Authors: Georgi Makin & Rhiannon Finnie
New clinical market license agreement for a predictive diagnostic test for diabetic kidney disease in the USA
Georgi Makin (Future Science Group)
PromarkerD, a predictive diagnostic test for diabetic kidney disease, is soon to be available to over 30 million diabetes patients living in the USA as Proteomics International (Perth, Australia) grant PHDx (TX, USA) a license for the clinical market.
Proteomics International Managing Director, Richard Lipscombe, explained that PromarkerD was a key tool in the battle against the diabetes epidemic. “Regular testing and early diagnosis of diabetic kidney disease with PromarkerD can help millions of people avoid costly and invasive dialysis treatment or a kidney transplant,” he commented.
“We are very excited to launch this product nationally across the USA” Jim Canfield, President and CEO of PHDx remarked. “This revolutionary technology will complement PHDx’s existing portfolio to create the leading diabetes test offering in the country. It will save lives and improve the quality of life for diabetes sufferers, all while reducing the cost to the healthcare system.”
The license agreement will allow PHDx to develop and commercialize the PromarkerD mass spectrometry ‘Laboratory Developed Test’ in PHDx specialist certified laboratories. The Laboratory Developed Test permits fast adoption of a new test in advanced markets.
Lipscombe further explained that the breakthrough deal for PromarkerD in the USA is important in paving the way for further licensing contracts. “It is great to see PromarkerD launching in the world’s largest healthcare market as we further negotiations to commercialize the test in other countries including Mexico, Japan, Australia, China and Europe,” he concluded.
In vivo real-time proteomics device may improve tumor removal surgery
Rhiannon Finnie (Future Science Group)
Researchers at the University of Lille (France) have developed a device that enables MS analysis of proteins, lipids and metabolites from the outermost few microns of skin or other tissues. The device, called the SpiderMass, may be used to enable surgeons to analysis for markers of cancer in a living patient’s tissue, during an operation.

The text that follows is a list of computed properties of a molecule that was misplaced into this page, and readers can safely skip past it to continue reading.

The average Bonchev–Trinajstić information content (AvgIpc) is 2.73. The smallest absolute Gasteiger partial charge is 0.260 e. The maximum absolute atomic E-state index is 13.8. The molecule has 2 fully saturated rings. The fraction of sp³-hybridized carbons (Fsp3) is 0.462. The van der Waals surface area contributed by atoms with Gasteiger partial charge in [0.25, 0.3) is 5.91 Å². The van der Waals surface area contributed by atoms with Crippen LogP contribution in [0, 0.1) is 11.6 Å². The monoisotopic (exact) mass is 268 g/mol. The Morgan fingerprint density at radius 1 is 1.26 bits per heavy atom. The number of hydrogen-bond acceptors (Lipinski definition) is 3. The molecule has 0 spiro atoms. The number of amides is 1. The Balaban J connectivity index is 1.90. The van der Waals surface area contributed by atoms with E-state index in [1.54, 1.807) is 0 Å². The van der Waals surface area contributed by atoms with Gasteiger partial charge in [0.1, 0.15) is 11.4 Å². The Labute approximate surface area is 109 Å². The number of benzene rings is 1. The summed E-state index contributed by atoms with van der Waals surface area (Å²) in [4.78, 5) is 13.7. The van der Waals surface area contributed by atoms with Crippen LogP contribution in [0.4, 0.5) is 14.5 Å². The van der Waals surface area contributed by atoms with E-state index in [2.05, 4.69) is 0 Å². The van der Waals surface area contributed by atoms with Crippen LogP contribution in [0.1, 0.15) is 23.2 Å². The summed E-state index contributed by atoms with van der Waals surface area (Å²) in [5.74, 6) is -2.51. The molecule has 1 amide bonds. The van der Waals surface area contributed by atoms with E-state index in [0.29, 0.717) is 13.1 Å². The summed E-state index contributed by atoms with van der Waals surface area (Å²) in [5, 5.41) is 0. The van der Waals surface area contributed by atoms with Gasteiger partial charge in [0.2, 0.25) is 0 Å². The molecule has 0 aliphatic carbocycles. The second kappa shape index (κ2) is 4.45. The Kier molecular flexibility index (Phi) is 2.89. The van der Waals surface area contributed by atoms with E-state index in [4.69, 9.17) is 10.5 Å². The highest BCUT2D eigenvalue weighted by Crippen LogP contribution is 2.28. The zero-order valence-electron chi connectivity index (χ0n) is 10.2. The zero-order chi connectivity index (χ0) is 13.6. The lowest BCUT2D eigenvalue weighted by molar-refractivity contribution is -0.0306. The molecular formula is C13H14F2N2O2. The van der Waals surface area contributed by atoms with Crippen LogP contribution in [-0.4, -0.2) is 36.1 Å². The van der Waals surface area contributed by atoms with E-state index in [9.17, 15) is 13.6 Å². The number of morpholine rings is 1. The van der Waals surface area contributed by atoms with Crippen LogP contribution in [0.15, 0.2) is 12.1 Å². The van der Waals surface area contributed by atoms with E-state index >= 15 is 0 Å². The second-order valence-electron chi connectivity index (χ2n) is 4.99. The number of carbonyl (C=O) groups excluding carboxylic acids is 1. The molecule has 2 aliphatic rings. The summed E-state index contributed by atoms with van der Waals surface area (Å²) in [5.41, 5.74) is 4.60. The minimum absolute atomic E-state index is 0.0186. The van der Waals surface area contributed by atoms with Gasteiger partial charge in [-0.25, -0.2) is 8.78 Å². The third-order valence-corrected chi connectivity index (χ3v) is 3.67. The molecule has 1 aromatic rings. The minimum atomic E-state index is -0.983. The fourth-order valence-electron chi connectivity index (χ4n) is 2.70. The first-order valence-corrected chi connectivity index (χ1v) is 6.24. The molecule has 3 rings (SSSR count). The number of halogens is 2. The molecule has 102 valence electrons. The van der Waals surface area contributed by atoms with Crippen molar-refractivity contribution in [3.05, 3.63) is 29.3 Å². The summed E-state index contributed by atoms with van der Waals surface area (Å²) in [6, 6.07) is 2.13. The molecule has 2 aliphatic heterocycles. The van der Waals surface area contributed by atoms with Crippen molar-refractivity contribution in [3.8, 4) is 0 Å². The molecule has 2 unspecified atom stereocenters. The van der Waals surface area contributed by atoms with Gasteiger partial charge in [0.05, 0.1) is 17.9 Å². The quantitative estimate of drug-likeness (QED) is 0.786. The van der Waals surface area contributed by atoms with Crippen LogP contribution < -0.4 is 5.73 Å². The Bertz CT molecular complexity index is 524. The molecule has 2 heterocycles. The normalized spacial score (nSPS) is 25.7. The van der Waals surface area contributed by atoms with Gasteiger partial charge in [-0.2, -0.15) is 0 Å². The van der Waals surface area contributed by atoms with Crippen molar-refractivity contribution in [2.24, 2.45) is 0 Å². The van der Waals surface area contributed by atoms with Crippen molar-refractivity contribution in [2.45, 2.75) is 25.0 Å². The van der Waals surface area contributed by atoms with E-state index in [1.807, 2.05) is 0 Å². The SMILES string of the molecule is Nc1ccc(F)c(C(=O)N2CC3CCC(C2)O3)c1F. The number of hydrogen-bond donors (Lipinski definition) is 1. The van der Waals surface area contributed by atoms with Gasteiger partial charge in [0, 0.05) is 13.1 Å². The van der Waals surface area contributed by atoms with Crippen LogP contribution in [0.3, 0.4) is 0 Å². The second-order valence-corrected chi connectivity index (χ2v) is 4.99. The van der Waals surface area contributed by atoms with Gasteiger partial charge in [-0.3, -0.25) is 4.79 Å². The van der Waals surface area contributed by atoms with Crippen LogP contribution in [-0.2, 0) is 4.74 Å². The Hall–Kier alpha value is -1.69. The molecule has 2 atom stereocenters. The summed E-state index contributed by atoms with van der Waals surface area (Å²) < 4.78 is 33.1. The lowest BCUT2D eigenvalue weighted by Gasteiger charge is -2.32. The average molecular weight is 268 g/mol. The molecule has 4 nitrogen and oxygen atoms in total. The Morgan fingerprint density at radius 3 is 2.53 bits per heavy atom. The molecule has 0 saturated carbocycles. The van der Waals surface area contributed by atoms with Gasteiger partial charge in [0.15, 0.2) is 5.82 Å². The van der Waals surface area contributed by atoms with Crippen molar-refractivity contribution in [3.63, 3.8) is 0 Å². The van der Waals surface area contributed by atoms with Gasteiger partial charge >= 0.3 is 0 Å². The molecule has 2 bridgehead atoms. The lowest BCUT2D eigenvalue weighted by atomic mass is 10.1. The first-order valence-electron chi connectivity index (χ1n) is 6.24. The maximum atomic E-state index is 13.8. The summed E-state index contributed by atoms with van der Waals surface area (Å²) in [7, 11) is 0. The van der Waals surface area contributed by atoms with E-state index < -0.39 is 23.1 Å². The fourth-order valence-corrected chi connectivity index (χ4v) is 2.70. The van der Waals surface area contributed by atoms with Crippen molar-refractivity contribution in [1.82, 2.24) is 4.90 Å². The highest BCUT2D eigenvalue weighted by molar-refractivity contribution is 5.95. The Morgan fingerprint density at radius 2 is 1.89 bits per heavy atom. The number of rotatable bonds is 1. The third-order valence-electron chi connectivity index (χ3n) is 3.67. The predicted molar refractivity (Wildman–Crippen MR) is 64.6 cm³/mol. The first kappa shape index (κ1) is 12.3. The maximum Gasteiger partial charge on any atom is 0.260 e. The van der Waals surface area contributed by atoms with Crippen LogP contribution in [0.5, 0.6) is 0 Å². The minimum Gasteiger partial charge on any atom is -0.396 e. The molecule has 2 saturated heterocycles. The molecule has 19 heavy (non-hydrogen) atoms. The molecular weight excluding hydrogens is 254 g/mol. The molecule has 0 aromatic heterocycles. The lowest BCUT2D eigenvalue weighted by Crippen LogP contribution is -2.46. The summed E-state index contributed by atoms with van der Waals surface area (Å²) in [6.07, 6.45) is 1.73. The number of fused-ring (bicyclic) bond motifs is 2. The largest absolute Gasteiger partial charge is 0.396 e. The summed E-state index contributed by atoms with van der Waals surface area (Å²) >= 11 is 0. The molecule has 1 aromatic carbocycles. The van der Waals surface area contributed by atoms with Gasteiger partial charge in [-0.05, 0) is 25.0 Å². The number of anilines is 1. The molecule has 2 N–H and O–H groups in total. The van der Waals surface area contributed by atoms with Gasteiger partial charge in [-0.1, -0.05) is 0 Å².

Isabelle Fournier (University of Lille, France) and her team recently published the results from their device in Molecular & Cellular Proteomics. They report they hope the device will be an important step towards in vivo real-time proteomics and improve tumor removal surgery by analyzing for stray cancer cells at tumor margins for following primary tumor excision.
Previously, it has been a challenge to extract ions from living tissue without causing harm. Fournier and her team decided to produce a water-assisted laser desorption/ionization (WALDI) device to solve this problem.
The SpiderMass works by selectively exciting water molecules in the tissue with a pulsed laser. The ions are aspirated and transferred for analysis. Important to note, the device appears to cause no lasting tissue damage and volunteers reported only a slight tingling sensation.
Currently, the device is being used in a pilot trial comparing biopsies from pet dogs. However, if successful, Fournier hopes to release the device for use in human clinics soon to hopefully give patients better health outcomes.
Sources: Fatou B, Ziskind M, Saudemont P, Quanico J, Focsa C, Salzet M, Fournier I. Remote Atmospheric Pressure Infrared Matrix-Assisted Laser Desorption-Ionization Mass Spectrometry of Proteins. Mol Cell Proteomics. doi: 10.1074/mcp.TIR117.000582 (2018) (Epub ahead of print); www.eurekalert.org/pub_releases/2018-05/asfb-prp052318.php